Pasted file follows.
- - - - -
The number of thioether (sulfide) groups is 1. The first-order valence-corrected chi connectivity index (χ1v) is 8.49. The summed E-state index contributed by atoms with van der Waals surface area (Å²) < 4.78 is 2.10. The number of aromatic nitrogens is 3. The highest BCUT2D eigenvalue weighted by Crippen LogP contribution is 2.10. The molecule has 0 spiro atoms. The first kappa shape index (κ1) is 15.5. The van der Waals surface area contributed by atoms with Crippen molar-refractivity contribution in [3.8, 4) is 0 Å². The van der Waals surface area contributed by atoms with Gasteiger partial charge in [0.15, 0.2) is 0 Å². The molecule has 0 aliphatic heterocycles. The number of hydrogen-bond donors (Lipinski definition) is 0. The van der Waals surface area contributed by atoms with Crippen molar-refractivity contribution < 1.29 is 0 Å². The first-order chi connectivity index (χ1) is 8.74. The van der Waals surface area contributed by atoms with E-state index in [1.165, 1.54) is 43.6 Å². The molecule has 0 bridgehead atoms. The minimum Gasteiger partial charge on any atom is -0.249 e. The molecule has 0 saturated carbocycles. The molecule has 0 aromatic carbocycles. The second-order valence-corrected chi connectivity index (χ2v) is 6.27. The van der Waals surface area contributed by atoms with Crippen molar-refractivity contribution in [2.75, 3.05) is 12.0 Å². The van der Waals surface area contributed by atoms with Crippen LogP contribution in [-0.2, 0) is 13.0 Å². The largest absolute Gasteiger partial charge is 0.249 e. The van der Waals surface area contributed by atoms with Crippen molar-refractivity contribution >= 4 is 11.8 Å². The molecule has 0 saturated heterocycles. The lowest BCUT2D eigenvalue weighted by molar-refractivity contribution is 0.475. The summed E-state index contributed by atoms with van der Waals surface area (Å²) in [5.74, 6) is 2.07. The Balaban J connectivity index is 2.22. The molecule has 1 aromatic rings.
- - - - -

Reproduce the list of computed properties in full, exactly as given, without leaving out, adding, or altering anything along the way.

The number of thioether (sulfide) groups is 1. The first-order valence-corrected chi connectivity index (χ1v) is 8.49. The summed E-state index contributed by atoms with van der Waals surface area (Å²) < 4.78 is 2.10. The number of aromatic nitrogens is 3. The highest BCUT2D eigenvalue weighted by Crippen LogP contribution is 2.10. The molecule has 0 spiro atoms. The first kappa shape index (κ1) is 15.5. The van der Waals surface area contributed by atoms with Crippen molar-refractivity contribution in [3.8, 4) is 0 Å². The van der Waals surface area contributed by atoms with Gasteiger partial charge in [0.15, 0.2) is 0 Å². The molecule has 0 aliphatic heterocycles. The number of hydrogen-bond donors (Lipinski definition) is 0. The van der Waals surface area contributed by atoms with Crippen molar-refractivity contribution < 1.29 is 0 Å². The first-order chi connectivity index (χ1) is 8.74. The van der Waals surface area contributed by atoms with E-state index in [1.165, 1.54) is 43.6 Å². The molecule has 0 bridgehead atoms. The minimum Gasteiger partial charge on any atom is -0.249 e. The molecule has 0 saturated carbocycles. The molecule has 0 aromatic carbocycles. The second-order valence-corrected chi connectivity index (χ2v) is 6.27. The van der Waals surface area contributed by atoms with Crippen molar-refractivity contribution in [2.75, 3.05) is 12.0 Å². The van der Waals surface area contributed by atoms with Crippen LogP contribution in [-0.2, 0) is 13.0 Å². The largest absolute Gasteiger partial charge is 0.249 e. The van der Waals surface area contributed by atoms with Crippen molar-refractivity contribution >= 4 is 11.8 Å². The molecule has 0 saturated heterocycles. The lowest BCUT2D eigenvalue weighted by molar-refractivity contribution is 0.475. The summed E-state index contributed by atoms with van der Waals surface area (Å²) in [5.74, 6) is 2.07. The Balaban J connectivity index is 2.22. The molecule has 1 aromatic rings.